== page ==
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A recent study on Bitcoin transactions reveals that 74 percent of exchange-to-exchange trades are taking place across borders, which highlights both the need for better regulation and control, and that crypto theft and fraud is alive and well, not to mention on its way towards a record year.
According to the latest Cryptocurrency Anti-Money Laundering report from security research firm CipherTrace, malicious actors have managed to steal nearly $1.4 billion worth of cryptocurrency assets in hacks and fraud campaigns during the first five months of 2020.
The news comes just weeks after the Bitcoin halving, and it looks like the pandemic has played a major role in creating the right conditions for crypto fraud, which accounts for the majority of stolen digital currency. With governments focused on channeling resources to reduce the socio-economic impact of the pandemic, it’s become easier for thieves to fly under the radar.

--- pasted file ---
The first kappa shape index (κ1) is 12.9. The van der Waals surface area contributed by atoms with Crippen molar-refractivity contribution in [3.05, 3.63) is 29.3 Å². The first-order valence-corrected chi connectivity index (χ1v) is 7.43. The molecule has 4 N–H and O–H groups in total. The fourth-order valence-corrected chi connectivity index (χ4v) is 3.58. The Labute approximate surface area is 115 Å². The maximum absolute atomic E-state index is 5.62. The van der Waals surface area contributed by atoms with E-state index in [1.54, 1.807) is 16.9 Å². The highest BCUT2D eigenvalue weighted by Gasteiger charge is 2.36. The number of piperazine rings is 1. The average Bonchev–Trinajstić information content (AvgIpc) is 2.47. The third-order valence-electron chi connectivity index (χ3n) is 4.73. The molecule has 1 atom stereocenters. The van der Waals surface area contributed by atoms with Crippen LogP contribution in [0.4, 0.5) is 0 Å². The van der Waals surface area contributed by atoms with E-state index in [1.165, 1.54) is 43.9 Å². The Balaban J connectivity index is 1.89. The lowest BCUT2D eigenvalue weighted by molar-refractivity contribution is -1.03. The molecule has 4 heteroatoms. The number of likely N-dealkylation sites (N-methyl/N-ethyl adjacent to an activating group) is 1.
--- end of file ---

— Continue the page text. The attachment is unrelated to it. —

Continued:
CipherTrace shows that the main global actor by far is the billion-dollar Ponzi scheme operated by Wotoken in China. The campaign operator has been linked to the PlusToken Ponzi campaign and has stolen about a billion worth of crypto assets from more than 750,000 victims who were drawn by unrealistic promises of high returns based on the automated work of an algorithmic trading software that didn’t even exist.
Other notable incidents were related to exit scams like the EOS Ecosystem and insolvencies like FCoin’s that amounted to a combined $180 million.
Last year, hackers and scammers stole more than $4.5 billion, but CyperTrace noted that they’re getting better at moving money around and avoiding anti-money laundering measures. For instance, thieves are sending 47 percent fewer crypto assets through exchanges, and they also “seem to be getting better at obfuscating the origins of their stolen funds prior to cashing out on exchanges.”